We are reconciled to God through the sacrifice of His Son, Jesus Christ. This sacrifice was effected through the great suffering of His earthly body. We participate in His sacrifice at Holy Mass, and through joining our own sufferings to His through the intentions of our prayers, fastings and almsgivings.
The sacrifice of Christ was the fulfillment of the Law, as we have examined. It served to reconcile fallen man to God. Sometimes the question arises- If man had not fallen, would Christ’s sacrifice have been required?
As with any hypothetical question regarding God’s actions, I am inclined to deny that there were multiple possibilities, and the reason is that God's will is perfect, and therefore no alternatives exist. But let’s take this hypothetical question apart.
And God created man to his own image: to the image of God he created him: male and female he created them. [Genesis 1:27]
In the Garden, man was in paradise. Adam and Eve dwelt in the garden in the presence of God, and all was good. Let’s say things had stayed in this state. As there was no fall, death did not enter the world. That would have been blissful, but would it have effected the purpose of God? I propose it would not, because the purpose of God is for us to be united to Him through the person of His Son. We can speculate all we want that God could have done this in some other way, but what we know is He did do this in a particular way, albeit to us it has an appearance of imperfection. I want to show that this is not the case, it is our own selfish idea which springs from our dislike of suffering.
Lucifer was the highest amongst the angels, whose pride caused his fall. He was cast down to earth, which I suspect means the material world, along with the angels who followed his lead, 1/3 of the angels we are told. Lucifer’s fall was caused by his unwillingness to give obedience to man. As we’ve previously discussed, this was insisted on by God because He was going to be incarnated as a man, although this plan was not known. Lucifer became known as Satan, the adversary, or the devil, or the serpent.
God placed the Tree of Knowledge of Good and Evil in the Garden. When He issued the command to the man and his wife not to eat of this tree, He did not expect them to be tempted to disobey Him without the influence of the serpent. Eve’s answer to the serpent reflected her trust in God.
Now the serpent was more subtle than any of the beasts of the earth which the Lord God had made. And he said to the woman: Why hath God commanded you, that you should not eat of every tree of paradise? And the woman answered him, saying: Of the fruit of the trees that are in paradise we do eat: But of the fruit of the tree which is in the midst of paradise, God hath commanded us that we should not eat; and that we should not touch it, lest perhaps we die. And the serpent said to the woman: No, you shall not die the death. For God doth know that in what day soever you shall eat thereof, your eyes shall be opened: and you shall be as Gods,* knowing good and evil. [Genesis 3:1-5]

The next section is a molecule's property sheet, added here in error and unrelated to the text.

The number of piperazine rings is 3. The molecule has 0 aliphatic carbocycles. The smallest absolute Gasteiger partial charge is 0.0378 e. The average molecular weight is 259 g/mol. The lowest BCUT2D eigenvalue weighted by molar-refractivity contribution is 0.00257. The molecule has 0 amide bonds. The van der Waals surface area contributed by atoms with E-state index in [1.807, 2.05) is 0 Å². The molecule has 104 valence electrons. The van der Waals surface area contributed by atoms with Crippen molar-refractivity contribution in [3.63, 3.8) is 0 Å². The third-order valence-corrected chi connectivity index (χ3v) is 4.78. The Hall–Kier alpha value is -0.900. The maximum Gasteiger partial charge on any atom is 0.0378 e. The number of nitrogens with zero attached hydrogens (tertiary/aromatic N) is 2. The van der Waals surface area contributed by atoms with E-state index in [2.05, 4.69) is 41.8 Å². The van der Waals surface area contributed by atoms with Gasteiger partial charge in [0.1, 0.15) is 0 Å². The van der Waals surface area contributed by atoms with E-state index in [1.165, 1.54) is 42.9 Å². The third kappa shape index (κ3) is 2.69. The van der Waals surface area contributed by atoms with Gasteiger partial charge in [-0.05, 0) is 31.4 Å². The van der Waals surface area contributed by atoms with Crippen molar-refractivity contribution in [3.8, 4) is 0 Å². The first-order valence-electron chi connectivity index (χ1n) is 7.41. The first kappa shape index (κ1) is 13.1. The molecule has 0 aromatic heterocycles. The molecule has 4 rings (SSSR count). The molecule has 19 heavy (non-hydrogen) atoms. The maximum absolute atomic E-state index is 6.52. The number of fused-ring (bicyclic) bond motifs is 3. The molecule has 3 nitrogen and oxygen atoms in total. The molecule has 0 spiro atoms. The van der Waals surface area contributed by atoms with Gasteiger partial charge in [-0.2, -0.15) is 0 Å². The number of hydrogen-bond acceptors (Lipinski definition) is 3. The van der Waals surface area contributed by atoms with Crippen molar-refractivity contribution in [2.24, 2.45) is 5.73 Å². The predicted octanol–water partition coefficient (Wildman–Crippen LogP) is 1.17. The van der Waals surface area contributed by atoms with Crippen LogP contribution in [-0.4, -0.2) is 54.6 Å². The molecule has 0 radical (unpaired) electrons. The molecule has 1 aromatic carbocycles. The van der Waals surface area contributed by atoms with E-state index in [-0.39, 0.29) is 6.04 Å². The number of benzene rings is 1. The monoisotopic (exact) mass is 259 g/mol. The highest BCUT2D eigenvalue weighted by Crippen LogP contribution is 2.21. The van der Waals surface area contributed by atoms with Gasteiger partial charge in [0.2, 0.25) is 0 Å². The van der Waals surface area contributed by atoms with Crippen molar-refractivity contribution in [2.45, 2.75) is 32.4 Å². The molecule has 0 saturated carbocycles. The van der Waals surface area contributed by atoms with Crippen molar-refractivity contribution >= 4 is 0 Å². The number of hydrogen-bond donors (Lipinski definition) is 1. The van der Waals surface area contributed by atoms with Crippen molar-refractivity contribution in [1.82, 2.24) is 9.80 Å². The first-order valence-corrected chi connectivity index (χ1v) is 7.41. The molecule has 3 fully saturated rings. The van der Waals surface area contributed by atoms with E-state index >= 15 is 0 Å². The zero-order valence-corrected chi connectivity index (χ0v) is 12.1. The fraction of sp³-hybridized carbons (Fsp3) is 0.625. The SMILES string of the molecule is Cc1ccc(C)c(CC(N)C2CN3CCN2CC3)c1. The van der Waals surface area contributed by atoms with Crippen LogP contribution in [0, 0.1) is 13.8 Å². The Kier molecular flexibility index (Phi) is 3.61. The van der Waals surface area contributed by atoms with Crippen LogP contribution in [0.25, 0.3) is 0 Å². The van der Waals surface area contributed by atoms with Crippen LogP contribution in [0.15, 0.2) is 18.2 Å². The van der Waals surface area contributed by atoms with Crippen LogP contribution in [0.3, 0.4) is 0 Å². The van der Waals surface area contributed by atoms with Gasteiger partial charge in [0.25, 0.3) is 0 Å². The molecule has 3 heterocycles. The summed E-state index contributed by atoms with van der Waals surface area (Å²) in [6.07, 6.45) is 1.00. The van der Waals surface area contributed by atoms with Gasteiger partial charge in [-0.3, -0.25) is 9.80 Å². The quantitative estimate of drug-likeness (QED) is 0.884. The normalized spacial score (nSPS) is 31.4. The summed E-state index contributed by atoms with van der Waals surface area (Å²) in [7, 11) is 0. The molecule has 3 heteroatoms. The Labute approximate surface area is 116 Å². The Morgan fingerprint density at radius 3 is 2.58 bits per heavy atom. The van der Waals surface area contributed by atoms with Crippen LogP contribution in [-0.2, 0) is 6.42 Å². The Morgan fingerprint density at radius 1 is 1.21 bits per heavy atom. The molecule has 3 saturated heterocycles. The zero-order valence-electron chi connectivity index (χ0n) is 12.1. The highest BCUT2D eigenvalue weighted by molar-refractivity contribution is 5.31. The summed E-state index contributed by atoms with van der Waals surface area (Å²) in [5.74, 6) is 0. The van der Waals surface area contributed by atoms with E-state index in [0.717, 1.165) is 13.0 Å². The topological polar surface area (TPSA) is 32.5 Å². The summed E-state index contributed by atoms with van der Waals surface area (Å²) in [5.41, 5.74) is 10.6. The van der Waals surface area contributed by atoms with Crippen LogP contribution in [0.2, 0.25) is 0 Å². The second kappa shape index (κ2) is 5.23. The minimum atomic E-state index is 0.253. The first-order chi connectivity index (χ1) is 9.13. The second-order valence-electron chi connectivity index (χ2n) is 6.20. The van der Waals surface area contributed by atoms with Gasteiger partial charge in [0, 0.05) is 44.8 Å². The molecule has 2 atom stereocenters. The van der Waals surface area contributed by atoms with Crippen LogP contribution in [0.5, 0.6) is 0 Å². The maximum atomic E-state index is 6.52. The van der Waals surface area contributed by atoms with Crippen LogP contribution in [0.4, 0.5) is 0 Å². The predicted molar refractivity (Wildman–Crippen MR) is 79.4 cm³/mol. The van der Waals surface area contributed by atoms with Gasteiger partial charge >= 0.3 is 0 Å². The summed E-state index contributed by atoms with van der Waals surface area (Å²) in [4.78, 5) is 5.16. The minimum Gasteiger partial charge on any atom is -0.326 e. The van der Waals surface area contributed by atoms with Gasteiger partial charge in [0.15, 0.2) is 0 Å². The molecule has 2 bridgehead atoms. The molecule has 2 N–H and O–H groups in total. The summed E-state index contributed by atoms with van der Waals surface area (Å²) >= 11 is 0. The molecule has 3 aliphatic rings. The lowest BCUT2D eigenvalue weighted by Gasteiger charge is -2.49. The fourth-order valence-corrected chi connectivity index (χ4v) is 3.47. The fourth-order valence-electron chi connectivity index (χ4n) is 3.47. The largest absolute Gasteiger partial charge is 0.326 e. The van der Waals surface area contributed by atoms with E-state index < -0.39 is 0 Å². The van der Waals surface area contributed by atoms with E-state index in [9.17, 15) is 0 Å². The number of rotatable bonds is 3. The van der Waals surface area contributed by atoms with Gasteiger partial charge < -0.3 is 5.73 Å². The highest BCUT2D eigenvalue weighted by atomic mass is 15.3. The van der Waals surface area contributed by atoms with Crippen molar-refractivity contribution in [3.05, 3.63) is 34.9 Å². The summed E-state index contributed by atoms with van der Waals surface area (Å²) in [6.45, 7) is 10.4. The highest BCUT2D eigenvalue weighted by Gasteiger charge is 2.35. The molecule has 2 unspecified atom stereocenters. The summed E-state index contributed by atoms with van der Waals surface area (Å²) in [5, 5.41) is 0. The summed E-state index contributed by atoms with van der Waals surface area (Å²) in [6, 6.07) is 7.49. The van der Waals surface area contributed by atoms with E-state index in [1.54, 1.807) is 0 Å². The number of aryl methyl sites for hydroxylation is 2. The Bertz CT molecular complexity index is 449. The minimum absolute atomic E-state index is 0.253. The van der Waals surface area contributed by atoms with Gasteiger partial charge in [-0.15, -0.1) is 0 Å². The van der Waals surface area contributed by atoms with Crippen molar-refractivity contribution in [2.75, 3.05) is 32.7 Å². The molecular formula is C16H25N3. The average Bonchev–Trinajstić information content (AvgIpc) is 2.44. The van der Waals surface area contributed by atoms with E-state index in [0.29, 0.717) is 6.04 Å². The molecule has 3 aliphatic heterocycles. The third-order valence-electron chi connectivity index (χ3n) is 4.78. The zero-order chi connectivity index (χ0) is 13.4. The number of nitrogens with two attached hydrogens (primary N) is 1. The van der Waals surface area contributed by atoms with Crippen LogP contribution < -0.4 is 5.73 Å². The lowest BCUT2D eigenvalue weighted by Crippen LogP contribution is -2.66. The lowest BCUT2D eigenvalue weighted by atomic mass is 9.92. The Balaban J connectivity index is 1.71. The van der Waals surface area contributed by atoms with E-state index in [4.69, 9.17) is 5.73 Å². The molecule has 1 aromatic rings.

*The phrase “you shall be as Gods” here in the Douay comes from the Hebrew “Elohim” which is the plural form of God. Essentially the serpent tells Eve that they should be as God.
There was a trap here, but here is my contention. The trap that was laid was God’s. The creature who was really tempted was the devil. God knew that the devil wanted to deceive Eve. So He used it to His purpose. We are told that God works all things to His purposes. Knowing that the nature of this fallen angel was to undermine His authority, He tempted him to do just that.
Canst thou draw out the leviathan with a hook, or canst thou tie his tongue with a cord? [Job 40:20]
And the devil fell for it. In a way, he was correct. When the woman and the man ate of the fruit of the tree, they became as God, but not in the sense of knowing good and evil, as if they were granted some mystic knowledge. When all was said and done, they would be as God, in that they would share, with Him, a suffering human nature. And this is that nature we find ourselves sharing today. And we fail insofar as we don’t see that this suffering nature is meant to effect the greatest good, even greater than the bliss of the garden of paradise. This greatest good is communion with Christ and becoming one Body with Him. This will effect our union with God in Eternity. This is the greater plan of God.
St. Michael the Archangel,
defend us in battle.
Be our defense against the wickedness and snares of the Devil.
May God rebuke him, we humbly pray,
and do thou,
O Prince of the heavenly hosts,
by the power of God,
thrust into hell Satan,
and all the evil spirits,
who prowl about the world
seeking the ruin of souls. Amen.